The news that the Saturday 3pm TV blackout will be lifted when the new season starts, as reported by The Times, could have a lasting impact on British football.
The announcement means all Premier League matches will almost certainly be made available to broadcast to British viewers from September 12 – including games played at the previously sacrosanct 3pm slot.
Championship, League One and League Two matches will also be available to watch, either on Sky or streamed through the EFL ifollow platform.
The blackout is an integral part of football broadcasting, designed in the 1980s to ensure as many football grounds across the country are filled with matchgoers, who would be unable to otherwise watch the games live. Given fans are unable to attend matches anyway, the FA has agreed to a temporary lifting of the blackout.
This represents a shift in stance from decision makers, who initially vowed to uphold the original Sky and BT Sports contracts for the coming season, meaning 40 percent of matches would not be available to watch live.
Leading Premier League clubs were worried fans would find ways to watch the game illegally, however, and have pressured Premier League bosses to offer pocket-lining alternatives.
Televising all games means clubs can offer their season ticket holders access to watch the matches via the subscription platforms, as was the case during Project Restart, when all fixtures were behind closed doors. Other fans will also be able to pay to watch the games, though exactly where they will be shown is as yet unknown.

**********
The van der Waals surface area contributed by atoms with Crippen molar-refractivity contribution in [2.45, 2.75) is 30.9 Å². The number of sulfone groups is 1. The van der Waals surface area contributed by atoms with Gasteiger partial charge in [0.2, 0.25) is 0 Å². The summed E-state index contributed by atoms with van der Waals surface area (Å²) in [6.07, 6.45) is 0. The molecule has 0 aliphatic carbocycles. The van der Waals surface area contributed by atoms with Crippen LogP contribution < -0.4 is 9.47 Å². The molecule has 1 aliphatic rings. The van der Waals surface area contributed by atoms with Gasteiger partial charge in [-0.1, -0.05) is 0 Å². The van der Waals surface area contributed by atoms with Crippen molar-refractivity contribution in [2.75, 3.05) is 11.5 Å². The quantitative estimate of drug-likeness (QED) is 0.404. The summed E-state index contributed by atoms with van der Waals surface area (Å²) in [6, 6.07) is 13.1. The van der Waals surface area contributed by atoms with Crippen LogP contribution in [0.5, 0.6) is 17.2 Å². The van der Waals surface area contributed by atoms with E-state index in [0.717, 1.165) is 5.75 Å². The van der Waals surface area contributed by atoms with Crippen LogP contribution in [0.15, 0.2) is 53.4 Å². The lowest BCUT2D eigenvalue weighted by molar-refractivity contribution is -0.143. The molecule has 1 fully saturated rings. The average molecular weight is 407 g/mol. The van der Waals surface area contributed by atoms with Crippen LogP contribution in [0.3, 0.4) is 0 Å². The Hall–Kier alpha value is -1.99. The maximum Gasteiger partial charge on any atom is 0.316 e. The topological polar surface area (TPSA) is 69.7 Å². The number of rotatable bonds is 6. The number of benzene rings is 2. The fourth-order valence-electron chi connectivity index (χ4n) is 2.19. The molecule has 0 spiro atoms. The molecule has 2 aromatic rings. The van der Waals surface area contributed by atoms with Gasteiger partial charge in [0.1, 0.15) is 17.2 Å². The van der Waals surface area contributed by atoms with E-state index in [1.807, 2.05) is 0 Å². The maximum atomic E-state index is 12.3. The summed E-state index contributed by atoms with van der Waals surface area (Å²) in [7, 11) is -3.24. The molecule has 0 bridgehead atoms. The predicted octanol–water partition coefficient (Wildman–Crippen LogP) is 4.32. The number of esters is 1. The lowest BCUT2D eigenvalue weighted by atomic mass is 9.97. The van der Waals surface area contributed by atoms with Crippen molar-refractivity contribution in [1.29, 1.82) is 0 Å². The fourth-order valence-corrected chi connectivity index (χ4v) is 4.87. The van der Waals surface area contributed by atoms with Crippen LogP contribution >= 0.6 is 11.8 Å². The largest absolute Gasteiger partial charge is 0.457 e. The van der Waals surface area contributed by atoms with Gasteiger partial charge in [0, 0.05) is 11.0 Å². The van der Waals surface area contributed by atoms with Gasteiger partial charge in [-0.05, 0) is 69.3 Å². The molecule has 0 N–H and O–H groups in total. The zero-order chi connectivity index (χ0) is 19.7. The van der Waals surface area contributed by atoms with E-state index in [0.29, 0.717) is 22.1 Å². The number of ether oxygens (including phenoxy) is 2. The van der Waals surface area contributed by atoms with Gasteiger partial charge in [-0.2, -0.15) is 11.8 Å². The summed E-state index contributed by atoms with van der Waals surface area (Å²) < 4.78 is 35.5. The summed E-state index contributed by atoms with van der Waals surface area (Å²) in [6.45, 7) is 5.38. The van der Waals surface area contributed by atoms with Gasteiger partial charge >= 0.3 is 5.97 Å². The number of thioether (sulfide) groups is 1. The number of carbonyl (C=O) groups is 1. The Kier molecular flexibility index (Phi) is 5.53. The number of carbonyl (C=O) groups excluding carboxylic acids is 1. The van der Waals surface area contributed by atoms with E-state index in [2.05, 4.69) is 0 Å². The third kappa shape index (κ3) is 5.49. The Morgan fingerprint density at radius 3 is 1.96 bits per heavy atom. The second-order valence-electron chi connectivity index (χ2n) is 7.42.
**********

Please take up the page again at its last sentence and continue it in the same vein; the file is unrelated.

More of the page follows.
The effect of the pandemic on football has been massive, from throwing calendars out of whack to pushing many clubs to the brink of bankruptcy, and it’s crucial for things to return to normality as soon as possible. This includes the 3pm TV blackout.
Anyone who thinks that’s a guarantee as soon as fans are allowed back into stadiums needs only look at how close football came to having the five substitutions rule changed permanently.
When the season resumed in June, it made sense, from a health and fitness standpoint, to allow five substitutions, but nobody ever said they wanted it forever. Thankfully, Premier League clubs recently voted against a permanent law change which would have given bigger clubs even more advantage and wasted a lot of match time.
If the permanent lifting of the 3pm TV blackout is also put to a vote in future, clubs must veto that too. Additional TV revenue will be tempting for owners, but the loss will be felt in other ways. Fewer fans will want to go to matches if they can stay at home and see the action, meaning emptier stadiums and a loss of income for businesses located around grounds.
With capacity crowds a long way off, lifting the 3pm blackout makes sense for the time being. It must, however, be a temporary change.
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